When we begin with a strong foundations, we can then layer any style on top.

Looking Beneath and Beyond Style

Well, every well-built house has a strong foundation. And when you take away the style of the home, whether it be a Ranch, Rambler, Eichler, Craftsman, or Painted Lady, a foundation anchors the home to the earth.

Strong foundations for belly dance stylization

A Craftsman-style home in California

Our dance technique also grounds us, and gives us refined and habitual tools from which to pull. When we attend a workshop or a class that does focus on a particular stylization, we can better absorb the essence and nuances of that instructor or style without having to ask basic questions like, “How do I do an undulation?”

If you have a strong base in alignment, technique, and basic understanding of the different regional belly dance styles, you’ll be surprised at how much you’ll get out of the one-off workshops that you take with various instructors.

Be Versed in Many Stylizations

Even an elaborate Victorian has the same basic walls, plumbing, and electrical as the Craftsman above. Just as extra decoration doesn’t negate the fact that this is still a house, a different costume doesn’t make the style of dance change either.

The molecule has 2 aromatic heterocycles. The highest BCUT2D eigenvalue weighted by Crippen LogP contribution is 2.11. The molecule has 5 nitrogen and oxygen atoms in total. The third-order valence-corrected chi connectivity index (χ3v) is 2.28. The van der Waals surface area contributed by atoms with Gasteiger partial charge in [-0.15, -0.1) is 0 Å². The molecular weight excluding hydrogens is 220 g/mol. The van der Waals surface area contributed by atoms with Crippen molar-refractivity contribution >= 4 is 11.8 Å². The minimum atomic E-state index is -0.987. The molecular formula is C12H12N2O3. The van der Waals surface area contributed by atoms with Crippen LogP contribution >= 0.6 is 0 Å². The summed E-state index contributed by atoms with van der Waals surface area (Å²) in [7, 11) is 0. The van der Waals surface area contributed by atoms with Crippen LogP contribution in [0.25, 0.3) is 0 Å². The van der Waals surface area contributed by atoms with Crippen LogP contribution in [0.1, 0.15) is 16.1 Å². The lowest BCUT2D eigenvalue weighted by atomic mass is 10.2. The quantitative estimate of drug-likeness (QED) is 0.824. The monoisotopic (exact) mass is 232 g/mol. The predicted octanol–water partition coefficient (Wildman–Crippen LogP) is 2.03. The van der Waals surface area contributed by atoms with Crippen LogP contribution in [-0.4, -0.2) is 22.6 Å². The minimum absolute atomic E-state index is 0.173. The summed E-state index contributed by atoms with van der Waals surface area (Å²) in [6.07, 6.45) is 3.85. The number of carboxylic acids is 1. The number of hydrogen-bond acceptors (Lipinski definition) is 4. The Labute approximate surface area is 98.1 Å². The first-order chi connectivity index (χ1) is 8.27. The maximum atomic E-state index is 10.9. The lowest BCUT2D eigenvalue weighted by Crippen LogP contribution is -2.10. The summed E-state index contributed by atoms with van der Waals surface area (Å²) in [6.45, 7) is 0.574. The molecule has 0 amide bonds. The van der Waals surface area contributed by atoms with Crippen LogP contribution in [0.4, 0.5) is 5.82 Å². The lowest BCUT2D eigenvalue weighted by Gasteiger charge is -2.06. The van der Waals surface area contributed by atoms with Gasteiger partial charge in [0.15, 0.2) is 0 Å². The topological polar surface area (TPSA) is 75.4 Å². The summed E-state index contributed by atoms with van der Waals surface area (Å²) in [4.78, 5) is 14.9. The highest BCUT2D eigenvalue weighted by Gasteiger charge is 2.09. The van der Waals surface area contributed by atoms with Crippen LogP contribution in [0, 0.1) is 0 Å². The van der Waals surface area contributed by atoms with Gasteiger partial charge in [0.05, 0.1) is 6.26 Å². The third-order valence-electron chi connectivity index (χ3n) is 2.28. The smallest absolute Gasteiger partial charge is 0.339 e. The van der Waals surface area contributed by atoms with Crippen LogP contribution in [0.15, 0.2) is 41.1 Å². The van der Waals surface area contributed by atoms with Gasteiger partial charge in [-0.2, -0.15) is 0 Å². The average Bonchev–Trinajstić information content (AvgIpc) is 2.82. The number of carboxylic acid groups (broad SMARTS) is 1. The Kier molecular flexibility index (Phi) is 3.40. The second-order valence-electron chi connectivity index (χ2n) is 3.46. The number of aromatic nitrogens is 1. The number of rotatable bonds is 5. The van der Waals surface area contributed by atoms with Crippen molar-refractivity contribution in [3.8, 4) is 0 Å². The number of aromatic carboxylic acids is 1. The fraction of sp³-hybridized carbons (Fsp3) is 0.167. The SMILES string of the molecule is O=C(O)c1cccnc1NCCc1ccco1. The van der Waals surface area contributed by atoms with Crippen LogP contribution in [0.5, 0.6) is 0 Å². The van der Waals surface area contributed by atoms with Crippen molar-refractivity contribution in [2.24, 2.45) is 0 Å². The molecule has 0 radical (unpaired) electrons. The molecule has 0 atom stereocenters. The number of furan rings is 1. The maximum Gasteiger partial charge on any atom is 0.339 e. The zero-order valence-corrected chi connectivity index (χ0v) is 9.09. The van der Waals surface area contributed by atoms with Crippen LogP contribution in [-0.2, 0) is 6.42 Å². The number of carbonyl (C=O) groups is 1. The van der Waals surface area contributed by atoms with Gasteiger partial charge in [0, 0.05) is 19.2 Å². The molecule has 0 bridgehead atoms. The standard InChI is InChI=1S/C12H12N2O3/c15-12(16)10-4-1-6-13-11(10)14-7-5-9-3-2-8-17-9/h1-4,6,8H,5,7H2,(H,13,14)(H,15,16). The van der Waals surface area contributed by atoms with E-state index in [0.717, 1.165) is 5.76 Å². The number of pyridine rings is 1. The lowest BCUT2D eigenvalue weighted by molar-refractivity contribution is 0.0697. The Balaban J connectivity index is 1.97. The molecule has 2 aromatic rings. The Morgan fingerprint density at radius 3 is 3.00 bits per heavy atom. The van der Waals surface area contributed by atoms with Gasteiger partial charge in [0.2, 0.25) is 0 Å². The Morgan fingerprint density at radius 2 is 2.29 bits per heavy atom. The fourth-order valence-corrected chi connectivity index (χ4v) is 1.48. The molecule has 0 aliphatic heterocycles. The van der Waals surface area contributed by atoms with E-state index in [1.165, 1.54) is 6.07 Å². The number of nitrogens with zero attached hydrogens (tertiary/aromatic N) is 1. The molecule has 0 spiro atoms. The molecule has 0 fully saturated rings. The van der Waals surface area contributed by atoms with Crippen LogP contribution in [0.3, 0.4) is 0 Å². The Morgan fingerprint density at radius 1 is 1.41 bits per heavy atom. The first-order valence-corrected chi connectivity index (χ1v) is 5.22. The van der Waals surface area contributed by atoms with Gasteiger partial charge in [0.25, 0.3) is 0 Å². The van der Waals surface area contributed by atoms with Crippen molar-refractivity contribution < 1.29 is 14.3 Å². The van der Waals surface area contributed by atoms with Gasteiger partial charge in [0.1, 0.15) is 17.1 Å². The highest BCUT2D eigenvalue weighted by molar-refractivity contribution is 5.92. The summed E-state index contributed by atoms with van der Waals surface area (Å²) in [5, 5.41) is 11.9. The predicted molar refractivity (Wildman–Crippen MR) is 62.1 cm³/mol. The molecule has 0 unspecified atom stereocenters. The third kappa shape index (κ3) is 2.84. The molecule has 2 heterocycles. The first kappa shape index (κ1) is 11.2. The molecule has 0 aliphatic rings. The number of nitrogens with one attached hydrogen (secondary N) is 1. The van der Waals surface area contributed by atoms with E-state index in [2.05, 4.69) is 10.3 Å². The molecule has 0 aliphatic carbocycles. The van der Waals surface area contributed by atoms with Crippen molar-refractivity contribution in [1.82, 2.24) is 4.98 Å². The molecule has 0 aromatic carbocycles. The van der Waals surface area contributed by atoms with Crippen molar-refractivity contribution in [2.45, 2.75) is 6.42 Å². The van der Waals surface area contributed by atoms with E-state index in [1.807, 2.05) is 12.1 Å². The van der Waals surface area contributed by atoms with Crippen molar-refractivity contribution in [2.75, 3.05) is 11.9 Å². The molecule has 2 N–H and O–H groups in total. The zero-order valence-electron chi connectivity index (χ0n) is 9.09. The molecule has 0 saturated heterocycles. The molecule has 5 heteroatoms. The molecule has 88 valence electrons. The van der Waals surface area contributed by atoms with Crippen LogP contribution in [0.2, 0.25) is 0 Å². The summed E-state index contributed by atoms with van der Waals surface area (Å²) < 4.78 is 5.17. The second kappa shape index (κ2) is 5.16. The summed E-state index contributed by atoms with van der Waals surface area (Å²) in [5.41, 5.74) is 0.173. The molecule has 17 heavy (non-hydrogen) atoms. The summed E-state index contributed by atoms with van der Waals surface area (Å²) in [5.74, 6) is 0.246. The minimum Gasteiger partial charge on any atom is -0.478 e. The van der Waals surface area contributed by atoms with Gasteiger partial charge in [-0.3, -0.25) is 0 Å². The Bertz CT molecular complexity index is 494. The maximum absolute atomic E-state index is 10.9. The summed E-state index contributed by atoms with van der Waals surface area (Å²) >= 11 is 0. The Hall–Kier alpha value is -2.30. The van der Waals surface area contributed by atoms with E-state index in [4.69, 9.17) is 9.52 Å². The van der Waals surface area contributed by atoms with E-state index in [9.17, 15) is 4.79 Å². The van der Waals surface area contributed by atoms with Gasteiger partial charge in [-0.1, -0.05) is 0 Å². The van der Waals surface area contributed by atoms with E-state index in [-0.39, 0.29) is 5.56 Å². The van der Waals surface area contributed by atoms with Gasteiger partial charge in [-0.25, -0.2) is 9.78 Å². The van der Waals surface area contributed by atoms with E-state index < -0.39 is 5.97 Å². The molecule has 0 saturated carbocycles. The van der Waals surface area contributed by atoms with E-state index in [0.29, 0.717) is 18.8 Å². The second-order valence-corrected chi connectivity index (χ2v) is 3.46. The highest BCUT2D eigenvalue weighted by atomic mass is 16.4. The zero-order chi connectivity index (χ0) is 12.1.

When my dad was in architecture school at the University of Pennsylvania, he had to not only learn how to design buildings that would be practical, but also artful. He told me that he was required to design homes in various historical styles. Because of this rigorous education, he was able to design the addition to our home in the 1980s, blending it seamlessly with the older building from the 1920s.

Indeed, as belly dancers, a comprehensive education includes learning how to dance in different historical and regional styles… from the sweeping figure-8s of the Golden Era, to the fiery turns of 1970s Turkish Oryantal, to the lyrical and still grounded shimmies of contemporary Egyptian Oriental.

When we integrate these different movement qualities into our bodies, we are doing ourselves a great service. By learning the different stylizations of belly dance, we are embodying the history, regional preferences, and legacy of the dancers who have come before us… and in the process, we create our own personal style that reflects all of our influences.

And just as some architects end up specializing in certain kinds of buildings, we dancers can specialize in the stylizations in which we are the most versed. It should be an organic process of exploration and discovery, not a decision made when you have just started dancing.

So, when we ask our fellow dancers, “what style do you do?” it shouldn’t matter. We should all start with strong foundations. And that means knowing your body, and how to use it efficiently and effortlessly.

I teach foundational technique and several stylizations. Check out my upcoming workshops or schedule a Skype private to become a stronger, more versatile dancer in less time.